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Rob Coston reports on a recent conference attended by Nautilus, focusing on ways to improve the rights of our members and others at sea
As a seafarer, your rights are underpinned by the United Nations Convention on the Law of the Sea (UNCLOS). Adopted in 1982, it lays down a comprehensive regime of law and order in the world's oceans and seas.
In December, Nautilus International's director of legal services Charles Boyle attended the Wilton Park Human Rights Law at Sea Conference. This was organised as a direct response to the 2021 House of Lords UNCLOS inquiry, which asked whether this instrument is fit for purpose in the 21st century.
The conference set out to explore the difficulties in applying human rights laws at sea, and following the discussion produced a report including several points and recommendations.
Do we need a new treaty?
There was a general understanding at the conference that UNCLOS is not designed to address human rights issues. Its primary focus, after all, is on resolving territorial issues and establishing protections for the marine environment, rather than on people.
This means that it might be preferable to establish a new instrument that clearly lays out the rights of seafarers, fishers and others at sea.
However, delegates expressed concerns about whether there would be the political will to achieve this, and noted also that there is a lack of understanding of the issue, with some states believing that the Maritime Labour Convention (MCL) and International Convention for the Safety of Life at Sea (SOLAS) already fully address human rights.
The conference mooted the development of a comprehensive new treaty on human rights to cover all people and activities at sea. Given the complexity of this undertaking, the report also suggests that an alternative or interim soft law approach should be explored, such as a code of conduct or guidelines. It has therefore recommended the development of model laws or soft laws instruments to give detailed guidance on how to apply human rights meaningfully in the maritime context.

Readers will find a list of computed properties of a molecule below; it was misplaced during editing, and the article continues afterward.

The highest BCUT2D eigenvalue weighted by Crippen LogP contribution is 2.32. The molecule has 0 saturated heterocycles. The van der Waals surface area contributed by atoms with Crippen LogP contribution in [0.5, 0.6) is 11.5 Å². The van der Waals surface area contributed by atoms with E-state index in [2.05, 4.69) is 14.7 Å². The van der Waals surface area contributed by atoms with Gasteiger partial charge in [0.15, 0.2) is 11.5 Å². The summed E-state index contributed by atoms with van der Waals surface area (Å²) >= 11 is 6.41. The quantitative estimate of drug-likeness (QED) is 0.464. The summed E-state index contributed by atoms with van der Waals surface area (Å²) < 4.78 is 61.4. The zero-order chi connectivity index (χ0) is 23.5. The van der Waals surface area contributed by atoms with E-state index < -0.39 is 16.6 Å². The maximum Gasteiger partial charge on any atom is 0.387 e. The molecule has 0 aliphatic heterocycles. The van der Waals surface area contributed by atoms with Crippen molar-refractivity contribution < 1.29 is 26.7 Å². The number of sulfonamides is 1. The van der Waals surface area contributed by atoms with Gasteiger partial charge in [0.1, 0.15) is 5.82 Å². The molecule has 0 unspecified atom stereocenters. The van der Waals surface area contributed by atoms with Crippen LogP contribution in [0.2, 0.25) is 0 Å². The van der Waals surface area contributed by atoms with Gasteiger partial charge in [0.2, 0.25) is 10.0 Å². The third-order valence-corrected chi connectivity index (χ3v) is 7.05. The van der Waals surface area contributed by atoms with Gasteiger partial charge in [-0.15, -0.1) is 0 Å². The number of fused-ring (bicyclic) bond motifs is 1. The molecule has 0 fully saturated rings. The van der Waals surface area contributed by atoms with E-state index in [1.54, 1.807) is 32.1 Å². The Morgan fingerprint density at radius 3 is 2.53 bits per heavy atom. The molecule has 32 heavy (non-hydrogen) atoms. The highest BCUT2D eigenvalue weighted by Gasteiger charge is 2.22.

The conference also noted that there are other ways to improve the position of seafarers – for example, existing human rights due diligence in supply chains (including transportation) can contribute to creating incentives for respect for human rights at sea.
As well as issues with the reach of UNCLOS itself, the conference noted that there are ongoing problems with human rights monitoring and enforcement at sea: more comprehensive and reliable data is needed, possibly with the use of emerging technological solutions.
There is also the issue with reflagging of vessels and the ongoing problem of the lack of a 'genuine link' between the vessel and its flag state; in addition, port state jurisdiction is an unreliable way to tackle human rights violations since some of the world's largest ports are in countries not renowned for human rights protections. However, the right to board and inspect a foreign ship should also be expanded, the Conference recommended, so that port state inspections can take place on the grounds of a 'reasonable belief' that human rights violations are taking place.
Champion states sought
Finally, the conference also pointed out that states are needed that will champion and promote the ratification of relevant international instruments, such as the Work in Fishing Convention, 2007, and the Cape Town Agreement, 2012, and introduce bilateral agreements to promote the enforcement of human rights.
The conference recommended the development of model laws to give detailed guidance on how to apply human rights meaningfully in the maritime context